An Alaska Superior Court judge has ruled that a proposed ballot initiative, which would ban set net fishing in urban areas of the state, can move forward in the petition process.
The ruling will allow the backers of 13PCAF to move forward in the process to get the initiative on the ballot in 2016. The initiative is proposed by the Alaska Fisheries Conservation Alliance, Inc. (AFCA).
A civil suit was filed by AFCA against the office of Lieutenant Governor Mead Treadwell, arguing the office “erred in declining to certify 13PCAF because it is a permissible regulatory measure, not an appropriation,” according to court documents. The alliance further alleges the initiative seeks to “regulate a method of take and does not allocate fish among competing users.”
Lt. Gov. Mead Treadwell denied the group's application in January, saying the proposal violated the Alaska Constitution.
The Alaska Department of Law posited, in a January review of the initiative, that the measure would appeal to the self-interests of an electoral majority and would “significantly reduce the Legislature’s and Board of Fisheries’ control of and discretion over allocation decisions.”
The decision came primarily upon answering whether the initiative would appropriate salmon, which the court concluded are an undisputed public asset. As part of its ruling, Judge Catherine Easter was asked to look at the logistics for completing two objectives: whether the initiative would prevent what Treadwell termed “give-away programs” that appeal to the self-interest of voters, and whether the initiative would endanger the state treasury’s ability to preserve “legislative discretion” by ensuring only the Legislature retains control over all state asset allocations, including natural resources like salmon.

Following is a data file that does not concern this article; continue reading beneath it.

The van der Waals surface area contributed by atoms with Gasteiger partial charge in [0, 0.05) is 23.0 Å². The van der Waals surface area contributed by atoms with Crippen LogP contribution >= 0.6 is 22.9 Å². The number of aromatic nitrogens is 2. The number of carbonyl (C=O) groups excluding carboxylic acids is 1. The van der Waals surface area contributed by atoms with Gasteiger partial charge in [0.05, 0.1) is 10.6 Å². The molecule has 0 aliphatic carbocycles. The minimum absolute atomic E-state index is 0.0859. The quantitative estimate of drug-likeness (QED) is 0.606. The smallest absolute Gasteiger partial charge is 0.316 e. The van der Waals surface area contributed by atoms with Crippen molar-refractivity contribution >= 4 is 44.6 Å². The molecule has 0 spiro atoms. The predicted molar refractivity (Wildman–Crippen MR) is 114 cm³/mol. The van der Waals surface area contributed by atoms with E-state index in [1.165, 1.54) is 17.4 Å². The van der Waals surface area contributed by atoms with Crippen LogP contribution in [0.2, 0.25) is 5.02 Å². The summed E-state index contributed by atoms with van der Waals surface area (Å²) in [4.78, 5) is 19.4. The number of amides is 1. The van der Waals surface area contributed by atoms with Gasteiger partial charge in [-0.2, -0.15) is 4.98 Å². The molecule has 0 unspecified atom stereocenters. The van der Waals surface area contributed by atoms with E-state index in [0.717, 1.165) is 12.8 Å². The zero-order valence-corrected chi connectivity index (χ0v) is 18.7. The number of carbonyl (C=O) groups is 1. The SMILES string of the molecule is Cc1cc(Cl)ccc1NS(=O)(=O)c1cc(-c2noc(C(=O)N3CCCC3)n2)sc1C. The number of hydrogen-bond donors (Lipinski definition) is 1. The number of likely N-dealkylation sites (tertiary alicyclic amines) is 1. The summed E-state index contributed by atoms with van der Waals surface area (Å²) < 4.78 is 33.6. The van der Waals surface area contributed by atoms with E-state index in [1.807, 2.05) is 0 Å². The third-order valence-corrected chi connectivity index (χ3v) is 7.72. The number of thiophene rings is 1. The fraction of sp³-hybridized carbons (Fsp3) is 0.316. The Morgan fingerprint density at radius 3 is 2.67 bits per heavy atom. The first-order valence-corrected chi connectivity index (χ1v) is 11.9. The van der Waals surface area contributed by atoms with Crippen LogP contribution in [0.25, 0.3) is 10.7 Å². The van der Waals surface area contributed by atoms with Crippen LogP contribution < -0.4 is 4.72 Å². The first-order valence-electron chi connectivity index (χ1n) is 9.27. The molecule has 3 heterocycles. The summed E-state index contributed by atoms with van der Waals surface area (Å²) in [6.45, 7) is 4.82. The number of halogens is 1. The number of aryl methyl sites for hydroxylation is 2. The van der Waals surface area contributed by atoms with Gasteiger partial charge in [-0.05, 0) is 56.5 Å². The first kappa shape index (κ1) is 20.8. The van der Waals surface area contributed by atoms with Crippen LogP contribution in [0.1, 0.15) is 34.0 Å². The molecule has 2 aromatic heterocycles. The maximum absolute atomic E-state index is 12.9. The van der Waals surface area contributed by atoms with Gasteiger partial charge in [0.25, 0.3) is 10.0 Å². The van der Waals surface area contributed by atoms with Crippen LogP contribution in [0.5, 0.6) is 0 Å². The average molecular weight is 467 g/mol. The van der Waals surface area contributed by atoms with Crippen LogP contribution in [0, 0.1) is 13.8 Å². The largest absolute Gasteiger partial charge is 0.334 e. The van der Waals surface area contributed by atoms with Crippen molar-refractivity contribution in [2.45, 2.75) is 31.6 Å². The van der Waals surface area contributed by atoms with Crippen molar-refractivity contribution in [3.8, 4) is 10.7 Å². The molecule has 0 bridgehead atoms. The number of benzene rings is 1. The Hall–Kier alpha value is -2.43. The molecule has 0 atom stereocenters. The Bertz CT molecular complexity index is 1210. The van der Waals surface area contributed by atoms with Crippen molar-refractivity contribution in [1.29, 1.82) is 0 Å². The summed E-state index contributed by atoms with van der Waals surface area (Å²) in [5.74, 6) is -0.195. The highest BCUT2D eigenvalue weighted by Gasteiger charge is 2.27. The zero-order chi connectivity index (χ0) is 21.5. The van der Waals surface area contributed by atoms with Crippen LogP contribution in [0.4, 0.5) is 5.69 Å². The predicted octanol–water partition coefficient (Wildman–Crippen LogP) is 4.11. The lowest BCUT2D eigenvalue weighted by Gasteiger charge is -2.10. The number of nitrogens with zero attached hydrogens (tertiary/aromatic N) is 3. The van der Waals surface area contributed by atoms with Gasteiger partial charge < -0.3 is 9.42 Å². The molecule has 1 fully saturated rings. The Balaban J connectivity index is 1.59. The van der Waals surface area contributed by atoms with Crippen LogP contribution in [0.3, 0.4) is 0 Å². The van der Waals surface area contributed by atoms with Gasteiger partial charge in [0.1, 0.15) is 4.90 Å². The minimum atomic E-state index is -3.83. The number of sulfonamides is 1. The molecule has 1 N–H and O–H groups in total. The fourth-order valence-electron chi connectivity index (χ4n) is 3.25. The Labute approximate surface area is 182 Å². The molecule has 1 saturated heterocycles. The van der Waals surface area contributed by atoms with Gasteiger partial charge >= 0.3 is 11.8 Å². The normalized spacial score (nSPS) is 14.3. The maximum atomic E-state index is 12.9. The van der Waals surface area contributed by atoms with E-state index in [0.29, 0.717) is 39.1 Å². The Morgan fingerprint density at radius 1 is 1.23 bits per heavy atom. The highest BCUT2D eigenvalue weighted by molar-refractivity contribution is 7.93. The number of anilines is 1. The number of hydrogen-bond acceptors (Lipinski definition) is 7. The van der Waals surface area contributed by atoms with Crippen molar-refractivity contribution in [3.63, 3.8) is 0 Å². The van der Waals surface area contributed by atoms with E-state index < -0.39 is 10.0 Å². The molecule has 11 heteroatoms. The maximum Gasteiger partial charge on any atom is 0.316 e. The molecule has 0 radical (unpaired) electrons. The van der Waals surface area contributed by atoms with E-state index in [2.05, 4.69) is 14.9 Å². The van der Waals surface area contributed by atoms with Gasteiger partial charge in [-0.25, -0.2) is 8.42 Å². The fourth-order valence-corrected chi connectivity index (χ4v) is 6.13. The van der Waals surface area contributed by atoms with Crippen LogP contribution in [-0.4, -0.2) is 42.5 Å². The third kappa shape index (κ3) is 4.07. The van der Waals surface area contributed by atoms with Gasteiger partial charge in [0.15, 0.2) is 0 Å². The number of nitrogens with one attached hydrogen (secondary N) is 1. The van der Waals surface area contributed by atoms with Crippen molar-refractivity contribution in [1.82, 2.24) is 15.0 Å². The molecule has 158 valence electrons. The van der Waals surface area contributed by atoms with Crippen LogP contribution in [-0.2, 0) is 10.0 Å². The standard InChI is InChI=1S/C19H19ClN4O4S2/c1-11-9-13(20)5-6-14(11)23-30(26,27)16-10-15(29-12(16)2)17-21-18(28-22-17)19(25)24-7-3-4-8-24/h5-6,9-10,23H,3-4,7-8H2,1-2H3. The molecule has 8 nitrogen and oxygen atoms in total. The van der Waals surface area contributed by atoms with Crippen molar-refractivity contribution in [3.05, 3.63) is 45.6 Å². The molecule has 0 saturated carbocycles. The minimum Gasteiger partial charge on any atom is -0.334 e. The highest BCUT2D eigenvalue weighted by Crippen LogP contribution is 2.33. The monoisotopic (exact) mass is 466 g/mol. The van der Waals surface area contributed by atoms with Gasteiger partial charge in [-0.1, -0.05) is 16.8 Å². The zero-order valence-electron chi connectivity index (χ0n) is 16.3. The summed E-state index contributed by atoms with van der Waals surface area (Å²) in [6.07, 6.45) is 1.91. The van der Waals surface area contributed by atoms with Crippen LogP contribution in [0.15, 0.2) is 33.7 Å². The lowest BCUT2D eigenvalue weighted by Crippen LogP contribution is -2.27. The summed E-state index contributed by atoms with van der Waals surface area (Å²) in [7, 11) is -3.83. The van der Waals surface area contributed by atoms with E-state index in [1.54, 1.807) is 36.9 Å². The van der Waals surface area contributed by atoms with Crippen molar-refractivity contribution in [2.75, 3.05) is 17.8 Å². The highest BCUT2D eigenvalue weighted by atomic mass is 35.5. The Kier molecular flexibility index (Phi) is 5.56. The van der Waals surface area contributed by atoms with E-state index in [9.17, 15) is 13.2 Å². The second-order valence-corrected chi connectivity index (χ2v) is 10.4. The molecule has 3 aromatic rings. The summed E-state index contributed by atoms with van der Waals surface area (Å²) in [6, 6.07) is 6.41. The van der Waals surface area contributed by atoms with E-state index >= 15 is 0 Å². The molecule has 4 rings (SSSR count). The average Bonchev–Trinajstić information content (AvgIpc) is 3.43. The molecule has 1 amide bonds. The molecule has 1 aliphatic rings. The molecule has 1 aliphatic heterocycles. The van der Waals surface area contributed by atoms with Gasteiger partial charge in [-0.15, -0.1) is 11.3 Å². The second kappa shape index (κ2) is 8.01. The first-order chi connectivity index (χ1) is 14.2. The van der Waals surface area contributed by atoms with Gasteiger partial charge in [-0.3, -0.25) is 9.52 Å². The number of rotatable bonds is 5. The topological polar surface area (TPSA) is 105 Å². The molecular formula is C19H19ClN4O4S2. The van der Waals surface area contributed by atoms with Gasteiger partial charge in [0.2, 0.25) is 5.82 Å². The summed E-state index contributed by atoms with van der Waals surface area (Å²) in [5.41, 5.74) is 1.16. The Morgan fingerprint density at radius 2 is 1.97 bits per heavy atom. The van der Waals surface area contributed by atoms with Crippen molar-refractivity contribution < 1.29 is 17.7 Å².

In analyzing the first objective, the court ruled against Treadwell’s position that the initiative would present a giveaway program, stating the initiative would not target any particular public asset, but would rather seek to regulate what it defined as “one of many methods and means used to take salmon,” according to the ruling. Further, it reflected the judge’s belief that the initiative would create an “abundance for all users” rather than “bestowing an asset on a person or a group.”
As for preserving legislative discretion by leaving all allocation decisions to the Board of Fisheries, Easter had to consider whether the initiative “would set aside a certain specified amount of money or property for a specific purpose or object in such a manner that is executable, mandatory, and reasonably definite with no further legislative action,” according to her published decision.
Treadwell objected that the initiative would reduce the Legislature’s and Board of Fisheries' control over allocation decisions, especially when it applied to stock- or region-specific salmon shortages between competing user groups. According to Treadwell, the lack of discretion and control would have displaced any previous allocation decision and/or authority to make future allocations.
However, the court found the initiative would preserve the Board of Fisheries’ regulatory ability through the Legislature, “with ongoing authority to continue to control the allocation of salmon among competing users.”
“(The initiative) certainly does not set aside a certain specified amount of money or property for a specific purpose in such a manner that is executable, mandatory, and reasonably definite with no further legislative action,” Easter concluded. “(The initiative) eliminates set net gear and requires the Board of Fisheries action to allocate the potential abundance of salmon.”